In the late 1980s, there were plans to turn the empty hulk of Battersea Power Station into a huge theme park, and it was to come with its own high-speed rail link – the Battersea Bullet. It wasn’t what you might think of as a high-speed rail link though, as trips would take just over three minutes, and it was a shuttle between Victoria station and Battersea Park station.

While the trains were standard British Rail, the idea was that they wouldn’t come with windows, and instead, inside videos would play that show a high-speed journey. So the train would be an extension of the theme park, offering a sort of theme park illusion of high speed.

The idea was that trains actually travelling at 35mph would appear to be travelling at 150mph.

With the total project estimated to cost £12 million to cover the cost of refurbishing the platforms at Victoria and Battersea, in September 1988, Derby-based British Rail Engineering Limited (BREL) was awarded a £7 million contract to build the new trains.

Westminster & Pimlico News – Thursday 2nd Feb 1989 (c) British Newspaper Archive

The train design was first shown off in February 1989. The concept image shows the trains with windows, but that’s presumed to be before the idea of replacing them with video screens was thought of.

The train design got to the point where they were given a designation of Class 447, and with three sets of 4-carriage trains expected to be built, British Rail allocated carriage numbers 99469-99481 (from the private owner carriage series) for the individual vehicles. The plan was for two trains to be in regular use, with a third as spare, or on occasions to be coupled to another to create an 8-carriage set on busy days.

Battersea Bullet Class 447 (c) British Rail Engineering

The theme park developer and former Alton Towers director, John Broome said that: “The Battersea Bullet, manned by British Rail drivers and Guards in special branded uniforms, will leave at eight-minute intervals for the three and a half minute journey. Windowless trains with wrap-around video screens will give passengers the illusion of travelling at supersonic speed. Personal touch-screen display units, installed in every seat-back, will enable visitors to call up the daily programme of events and a description of the rides and restaurants, to help them plan their day at The Battersea”.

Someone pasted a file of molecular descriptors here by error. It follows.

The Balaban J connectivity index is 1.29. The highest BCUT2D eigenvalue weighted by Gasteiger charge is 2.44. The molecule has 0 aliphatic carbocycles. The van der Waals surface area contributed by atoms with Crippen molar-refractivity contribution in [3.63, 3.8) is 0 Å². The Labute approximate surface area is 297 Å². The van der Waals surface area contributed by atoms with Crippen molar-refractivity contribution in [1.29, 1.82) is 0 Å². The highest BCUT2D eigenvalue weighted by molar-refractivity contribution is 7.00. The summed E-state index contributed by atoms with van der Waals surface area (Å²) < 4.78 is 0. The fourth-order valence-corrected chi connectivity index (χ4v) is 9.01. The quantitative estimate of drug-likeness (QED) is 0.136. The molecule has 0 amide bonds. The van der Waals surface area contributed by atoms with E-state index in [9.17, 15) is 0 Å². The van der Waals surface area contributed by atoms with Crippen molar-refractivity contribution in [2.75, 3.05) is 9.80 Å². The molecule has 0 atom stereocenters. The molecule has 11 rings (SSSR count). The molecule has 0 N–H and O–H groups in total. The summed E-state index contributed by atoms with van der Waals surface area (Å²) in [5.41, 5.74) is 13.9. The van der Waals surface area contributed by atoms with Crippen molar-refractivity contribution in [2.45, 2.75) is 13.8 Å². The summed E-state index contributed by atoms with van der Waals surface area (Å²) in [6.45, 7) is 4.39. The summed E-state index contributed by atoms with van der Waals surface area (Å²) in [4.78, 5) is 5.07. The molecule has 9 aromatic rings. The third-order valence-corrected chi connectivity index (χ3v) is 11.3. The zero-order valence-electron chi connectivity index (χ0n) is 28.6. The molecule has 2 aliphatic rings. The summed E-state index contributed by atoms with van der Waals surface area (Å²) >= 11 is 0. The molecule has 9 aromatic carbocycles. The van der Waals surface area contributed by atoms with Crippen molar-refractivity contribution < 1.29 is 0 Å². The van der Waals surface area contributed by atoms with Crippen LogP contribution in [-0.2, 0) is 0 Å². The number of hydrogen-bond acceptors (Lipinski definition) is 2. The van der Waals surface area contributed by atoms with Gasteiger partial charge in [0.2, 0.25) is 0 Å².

It was estimated that over half of the predicted 5.7 million annual visitors to the Battersea theme park would arrive by Battersea Bullet.

In the end, the early 1990s recession spelt the end of the Battersea project. The entertainment complex was never built, nor were the trains.

Weirdly though, the Battersea Bullet had a short second life – as a shuttle service between Battersea Park and Kennington station, although in this case rather than a supposedly high-speed train, it was a fleet of minibuses. Opened in February 2018, it closed down less than a year later, in January 2019.

NEWSLETTER

Be the first to know what's on in London, and the latest news published on ianVisits.

You can unsubscribe at any time from my weekly emails.

Tagged with:
SUPPORT THIS WEBSITE

This website has been running now for over a decade, and while advertising revenue contributes to funding the website, it doesn't cover the costs. That is why I have set up a facility with DonorBox where you can contribute to the costs of the website and time invested in writing and research for the news articles.

It's very similar to the way The Guardian and many smaller websites are now seeking to generate an income in the face of rising costs and declining advertising.

Whether it's a one-off donation or a regular giver, every additional support goes a long way to covering the running costs of this website, and keeping you regularly topped up doses of Londony news and facts.

If you like what you read on here, then please support the website here.

Thank you

8 comments
  1. JustWondering says:

    And the £7m?? Was it returned?

  2. James Pike says:

    In a way, the windowless concept was ahead of its time. The Universal resort in Florida uses the same concept for the Harry Potter themed train ride between the resort’s two theme parks.

  3. Thomas Day says:

    Wrap around video screens and touch screens in seat backs. Sounds more a pipe dream as I’d be amazed if they’d have the technology to pull this off in the late 80s/early 90s.

    • ianVisits says:

      Touchscreens were invented in the 1940s, and in commercial use in the 1970s. Casio was selling a handheld computer (PB-1000) with a touchscreen in 1987.

  4. daveid76 says:

    And so ended another UK transport dream, not with a whimper but with a long, flatulent puncture…

  5. Chris Rogers says:

    The story of the aborted Nightstar cross-channel sleeper service through the tunnel is one worth looking into, especially the reasons why what seems such a winner of an idea wasn’t. The trains were built and are now in Canada.

  6. Benjamin Chadwick says:

    “150 mph”
    “Supersonic speeds”
    I’m sceptical that a train doing 35 would feel like either, but there is a very big difference between the two!

  7. Liz Brereton says:

    Battersea had a theme park long before this was planned. There used to be a theme park in Battersea Park and remember going there in the 1970s.

Leave a Reply

Your email address will not be published.

*

Home >> News >> Unbuilt London